We work with deaf and hard of hearing babies, children and young people both with and without additional special educational needs and disabilities. The service is available to support children with a diagnosed bilateral permanent hearing loss. This does not generally include children with temporary hearing problems such as glue ear but may include those with an ongoing temporary hearing loss that is likely to impact on a child or young person's education.
How can I start using the service?
Referrals to our team come from Health Services at the time of diagnosis. Therefore, if you have concerns regarding your child's hearing your first port of call should be your GP. If necessary, your GP will refer your child to specialist audiology services within your area who will then refer to our team as appropriate. As a parent or carer, you will be asked for consent for health services to contact a Teacher of the Deaf. The teacher offering support in your area will then contact you directly.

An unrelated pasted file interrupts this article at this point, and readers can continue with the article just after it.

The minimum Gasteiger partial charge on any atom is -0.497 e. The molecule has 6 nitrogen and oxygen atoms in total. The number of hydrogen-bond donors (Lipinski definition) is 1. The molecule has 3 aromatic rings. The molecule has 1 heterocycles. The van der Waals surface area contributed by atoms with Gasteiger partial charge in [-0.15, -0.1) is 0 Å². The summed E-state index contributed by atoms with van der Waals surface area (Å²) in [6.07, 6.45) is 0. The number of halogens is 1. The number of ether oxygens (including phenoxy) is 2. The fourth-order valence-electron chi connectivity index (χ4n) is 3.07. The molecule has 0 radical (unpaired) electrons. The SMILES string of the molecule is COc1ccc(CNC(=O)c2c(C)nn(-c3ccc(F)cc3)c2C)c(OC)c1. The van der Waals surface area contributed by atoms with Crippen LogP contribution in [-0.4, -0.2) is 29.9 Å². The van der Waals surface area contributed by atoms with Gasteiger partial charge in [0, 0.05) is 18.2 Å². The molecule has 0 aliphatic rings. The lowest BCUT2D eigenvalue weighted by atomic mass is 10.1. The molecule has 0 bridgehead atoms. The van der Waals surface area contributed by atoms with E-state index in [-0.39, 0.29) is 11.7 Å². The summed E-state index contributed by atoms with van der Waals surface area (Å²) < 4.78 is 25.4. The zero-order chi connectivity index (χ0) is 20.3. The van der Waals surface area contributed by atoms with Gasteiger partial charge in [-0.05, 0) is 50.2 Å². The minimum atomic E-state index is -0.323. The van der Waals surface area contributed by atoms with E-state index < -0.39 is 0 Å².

Diagnosis and referral
The Ear Nose and Throat (E NT) Surgeon or specialist paediatrician will give a diagnosis of your child's hearing loss and your child will be seen by an Audiologist. Depending on our service criteria, they will refer your child to our Service (with your consent). A qualified Teacher of the Deaf from the team will make contact as soon as possible with the family and school and an initial visit will be arranged within a half term (excluding school holidays).